Libya: Export Democracy?

As Libya’s interim government announces that rebel forces have made advances on Sabha, one of the last Qaddafi strongholds, questions must be raised concerning the future for foreign involvement in Libya.

In International Affairs, the concept behind Selectorate Theory helps illustrate the problems behind Democracies trying to implement a government that reflects their own values.  Selectorate Theory explains that because the winning coalition of a Democracy is a large proportion of the population, the head of state will be forced to appease the winning coalition by reflecting their values through his actions.  Therefore, if the Democracy were to be involved in a civil war, such as Libya’s, the Democracy would try to implement a transitional government that reflects the foreign power and the winning coalition.  Under these circumstances, the Democracy will be focused on profit and its own people, not the people of the usurped country.  So saying, once a “puppet” Democracy has been implemented by the foreign powers, the people of the usurped country will realize that their new government does not represent them or their values.  For these reasons, dissent and anti-west sentiment will grow within the usurped country and these circumstances will provide fertile ground for dictators and the return to civil strife.  With the exception of Japan after 1945, no country has had Democracy implemented upon it by an outside power and had that “puppet” Democracy been successful.

In conjunction, the case in Libya serves to bring about the question of exporting Democracy. The country has undergone, and continues to do so, a civil war which has resulted in a power vacuum after the evacuation of Qaddafi and his family.  With countries such as France and Britain mainly responsible for foreign aid, both militarily and financially, these two powerful democracies have special interested in Libya and they will be looking for “dividends” for their efforts.  France and Britain were the first governments to launch military operations after the United Nations Security Council passed the resolution imposing a no-fly zone over Libya.  For these reasons, France and Britain will expect to gain greater influence over the new governing system.  So, following the reasoning of Selectorate Theory, Britain and France will seek to profit from their involvement in Libya and this profit must reflect the values of their people, the winning coalition.  As an oil-rich country, Libya has always attracted the attention of the European powers.  President Sarkozy and Prime Minister Cameron will ensure that such a prize is distributed to them, hence their trip to Tripoli this past week.

With France and Britain struggling under fiscal instability, oil and its availability will be instrumental for both countries.  Both major European powers will have to ensure that the government to be constructed in Libya, by a supposed election hosted by the National Transitional Council, will allow for Western presence, special treatment, or all out ownership of the oil fields (or some partition of those fields).  Therefore, Britain and France will have to become much more involved in Libya to secure these assets.  Admittedly, the countries may not have to go so far as to enforce a European Democracy to appease the winning coalition of their countries, but they will have to ensure their access to the oil.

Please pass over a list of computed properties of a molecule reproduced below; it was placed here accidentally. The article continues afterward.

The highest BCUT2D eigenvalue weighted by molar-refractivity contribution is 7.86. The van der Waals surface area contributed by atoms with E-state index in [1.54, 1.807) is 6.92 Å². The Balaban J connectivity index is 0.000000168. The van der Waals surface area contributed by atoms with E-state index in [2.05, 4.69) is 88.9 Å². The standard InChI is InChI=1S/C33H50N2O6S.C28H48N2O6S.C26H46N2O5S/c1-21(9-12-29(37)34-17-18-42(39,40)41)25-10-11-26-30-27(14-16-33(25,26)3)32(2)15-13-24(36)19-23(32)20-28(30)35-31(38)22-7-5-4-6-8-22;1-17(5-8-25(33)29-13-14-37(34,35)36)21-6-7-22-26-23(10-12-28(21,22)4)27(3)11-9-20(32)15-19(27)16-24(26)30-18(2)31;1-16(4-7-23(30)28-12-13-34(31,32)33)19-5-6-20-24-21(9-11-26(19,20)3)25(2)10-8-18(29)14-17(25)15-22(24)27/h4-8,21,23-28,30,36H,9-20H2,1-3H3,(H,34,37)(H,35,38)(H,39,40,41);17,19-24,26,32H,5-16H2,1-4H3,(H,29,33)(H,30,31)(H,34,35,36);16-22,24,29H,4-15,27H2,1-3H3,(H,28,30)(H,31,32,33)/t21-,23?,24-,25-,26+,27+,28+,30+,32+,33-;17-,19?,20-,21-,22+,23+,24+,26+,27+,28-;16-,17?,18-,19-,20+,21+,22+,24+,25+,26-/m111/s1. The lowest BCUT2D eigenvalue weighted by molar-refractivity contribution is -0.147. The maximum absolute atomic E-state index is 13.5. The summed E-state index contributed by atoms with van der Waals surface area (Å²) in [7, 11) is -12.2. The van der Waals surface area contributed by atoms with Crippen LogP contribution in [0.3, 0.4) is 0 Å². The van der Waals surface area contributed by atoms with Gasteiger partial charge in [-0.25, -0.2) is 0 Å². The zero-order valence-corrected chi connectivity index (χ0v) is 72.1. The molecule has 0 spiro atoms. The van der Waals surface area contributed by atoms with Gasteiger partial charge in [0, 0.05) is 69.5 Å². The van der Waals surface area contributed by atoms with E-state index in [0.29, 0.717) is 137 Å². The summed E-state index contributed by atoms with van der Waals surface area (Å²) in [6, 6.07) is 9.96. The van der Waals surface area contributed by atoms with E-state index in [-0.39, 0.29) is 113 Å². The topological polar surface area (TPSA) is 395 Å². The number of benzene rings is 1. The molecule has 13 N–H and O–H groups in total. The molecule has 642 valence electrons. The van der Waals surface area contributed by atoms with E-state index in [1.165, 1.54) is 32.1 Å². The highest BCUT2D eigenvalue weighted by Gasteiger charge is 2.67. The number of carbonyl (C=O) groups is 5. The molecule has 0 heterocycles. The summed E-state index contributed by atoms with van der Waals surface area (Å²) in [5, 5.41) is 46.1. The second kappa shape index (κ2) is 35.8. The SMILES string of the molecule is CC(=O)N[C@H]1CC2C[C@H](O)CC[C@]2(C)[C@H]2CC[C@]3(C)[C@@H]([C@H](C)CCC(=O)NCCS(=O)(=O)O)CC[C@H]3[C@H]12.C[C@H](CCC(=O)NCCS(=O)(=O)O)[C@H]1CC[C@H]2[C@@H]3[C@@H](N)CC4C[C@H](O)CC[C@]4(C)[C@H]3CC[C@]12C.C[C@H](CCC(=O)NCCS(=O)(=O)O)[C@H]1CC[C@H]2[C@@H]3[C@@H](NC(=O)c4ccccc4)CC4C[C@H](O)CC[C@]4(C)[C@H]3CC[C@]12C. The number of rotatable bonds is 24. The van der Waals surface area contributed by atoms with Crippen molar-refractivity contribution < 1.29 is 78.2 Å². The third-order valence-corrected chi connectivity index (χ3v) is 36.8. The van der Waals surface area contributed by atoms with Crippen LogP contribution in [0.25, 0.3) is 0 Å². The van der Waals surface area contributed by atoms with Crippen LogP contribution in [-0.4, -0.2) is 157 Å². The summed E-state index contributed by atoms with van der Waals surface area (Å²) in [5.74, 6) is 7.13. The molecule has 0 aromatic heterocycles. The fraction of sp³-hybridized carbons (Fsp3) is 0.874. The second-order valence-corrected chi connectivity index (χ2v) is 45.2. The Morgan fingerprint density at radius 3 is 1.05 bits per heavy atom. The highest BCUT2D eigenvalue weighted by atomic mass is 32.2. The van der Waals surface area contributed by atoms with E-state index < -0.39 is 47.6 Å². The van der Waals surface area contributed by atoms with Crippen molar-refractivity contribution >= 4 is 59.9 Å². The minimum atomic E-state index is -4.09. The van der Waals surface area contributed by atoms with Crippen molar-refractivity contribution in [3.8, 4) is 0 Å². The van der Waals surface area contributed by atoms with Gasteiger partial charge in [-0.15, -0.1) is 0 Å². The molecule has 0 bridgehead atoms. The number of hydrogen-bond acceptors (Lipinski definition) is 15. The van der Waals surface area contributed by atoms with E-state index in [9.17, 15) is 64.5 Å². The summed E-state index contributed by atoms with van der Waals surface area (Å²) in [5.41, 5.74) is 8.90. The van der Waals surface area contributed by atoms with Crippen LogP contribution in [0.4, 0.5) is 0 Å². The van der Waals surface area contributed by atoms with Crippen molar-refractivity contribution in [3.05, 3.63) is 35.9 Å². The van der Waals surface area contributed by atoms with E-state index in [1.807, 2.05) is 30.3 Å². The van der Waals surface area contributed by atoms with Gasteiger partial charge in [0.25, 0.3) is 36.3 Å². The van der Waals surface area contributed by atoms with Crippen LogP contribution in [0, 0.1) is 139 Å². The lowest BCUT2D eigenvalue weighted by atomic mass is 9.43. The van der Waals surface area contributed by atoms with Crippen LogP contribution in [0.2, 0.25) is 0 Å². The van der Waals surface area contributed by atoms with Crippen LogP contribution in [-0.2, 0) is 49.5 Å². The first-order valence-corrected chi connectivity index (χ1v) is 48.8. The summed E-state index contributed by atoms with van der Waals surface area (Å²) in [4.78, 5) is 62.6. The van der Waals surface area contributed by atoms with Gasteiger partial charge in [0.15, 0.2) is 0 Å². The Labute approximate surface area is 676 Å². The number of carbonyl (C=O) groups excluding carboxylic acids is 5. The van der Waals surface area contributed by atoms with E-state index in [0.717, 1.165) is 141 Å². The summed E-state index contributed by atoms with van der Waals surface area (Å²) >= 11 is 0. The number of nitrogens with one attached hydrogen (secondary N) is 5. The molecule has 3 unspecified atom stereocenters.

“These groups do not recognize an authority or any control.  These are areas which suffered a lot during the last few months of the regime, and now they think that whatever they do is justified.” – Anonymous Commander in Tripoli

Furthermore, for such a government to successfully exist and last into the future, it will also have to reflect the values of its own people.  Sadly, this is not straight forward for Libya, as dissent has already begun to emerge among the rebels.  Less than a month after the rebels captured Tripoli, revolutionary militia groups have begun sweeping up any weapons they can find.  Some of these groups barely recognize the authority of the new civilian government and rivalries are already surfacing.  Tensions have emerged between the council and other bodies in the new Libya, including militias, Islamist and regional representatives.  These disparate factions have various facets that range from pro-west or anti-west, secular or anti-secular.  To bind these various bodies under one umbrella government will provide a daunting challenge and will also play an important role in the future of the foreign powers.  Policies concerning future dealings with Western forces can be the spark to rip apart the rebel faction.  Nevertheless, the decisions to be made by the NTC and NTC leader Kibril will determine the future of Libya and their involvement in Western affairs.

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One response to “Libya: Export Democracy?

  1. Pingback: Iraq: Political Crisis (Export Democracy?) | Year of 1989

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